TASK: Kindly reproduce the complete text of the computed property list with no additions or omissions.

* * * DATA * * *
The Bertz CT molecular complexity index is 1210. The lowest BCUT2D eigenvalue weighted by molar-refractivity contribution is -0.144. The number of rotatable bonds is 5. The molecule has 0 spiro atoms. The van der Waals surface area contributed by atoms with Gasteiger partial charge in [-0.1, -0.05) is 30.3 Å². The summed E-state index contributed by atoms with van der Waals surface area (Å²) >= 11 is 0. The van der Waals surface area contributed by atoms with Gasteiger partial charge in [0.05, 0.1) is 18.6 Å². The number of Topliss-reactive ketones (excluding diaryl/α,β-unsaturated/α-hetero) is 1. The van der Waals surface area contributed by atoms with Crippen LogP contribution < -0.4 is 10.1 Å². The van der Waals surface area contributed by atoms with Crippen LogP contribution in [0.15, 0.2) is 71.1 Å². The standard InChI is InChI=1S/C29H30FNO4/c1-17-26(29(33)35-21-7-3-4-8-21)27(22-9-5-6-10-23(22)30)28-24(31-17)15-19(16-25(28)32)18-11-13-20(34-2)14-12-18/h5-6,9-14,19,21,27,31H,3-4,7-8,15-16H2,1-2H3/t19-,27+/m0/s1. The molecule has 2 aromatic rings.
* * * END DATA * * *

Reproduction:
The Bertz CT molecular complexity index is 1210. The lowest BCUT2D eigenvalue weighted by molar-refractivity contribution is -0.144. The number of rotatable bonds is 5. The molecule has 0 spiro atoms. The van der Waals surface area contributed by atoms with Gasteiger partial charge in [-0.1, -0.05) is 30.3 Å². The summed E-state index contributed by atoms with van der Waals surface area (Å²) >= 11 is 0. The van der Waals surface area contributed by atoms with Gasteiger partial charge in [0.05, 0.1) is 18.6 Å². The number of Topliss-reactive ketones (excluding diaryl/α,β-unsaturated/α-hetero) is 1. The van der Waals surface area contributed by atoms with Crippen LogP contribution < -0.4 is 10.1 Å². The van der Waals surface area contributed by atoms with Crippen LogP contribution in [0.15, 0.2) is 71.1 Å². The standard InChI is InChI=1S/C29H30FNO4/c1-17-26(29(33)35-21-7-3-4-8-21)27(22-9-5-6-10-23(22)30)28-24(31-17)15-19(16-25(28)32)18-11-13-20(34-2)14-12-18/h5-6,9-14,19,21,27,31H,3-4,7-8,15-16H2,1-2H3/t19-,27+/m0/s1. The molecule has 2 aromatic rings.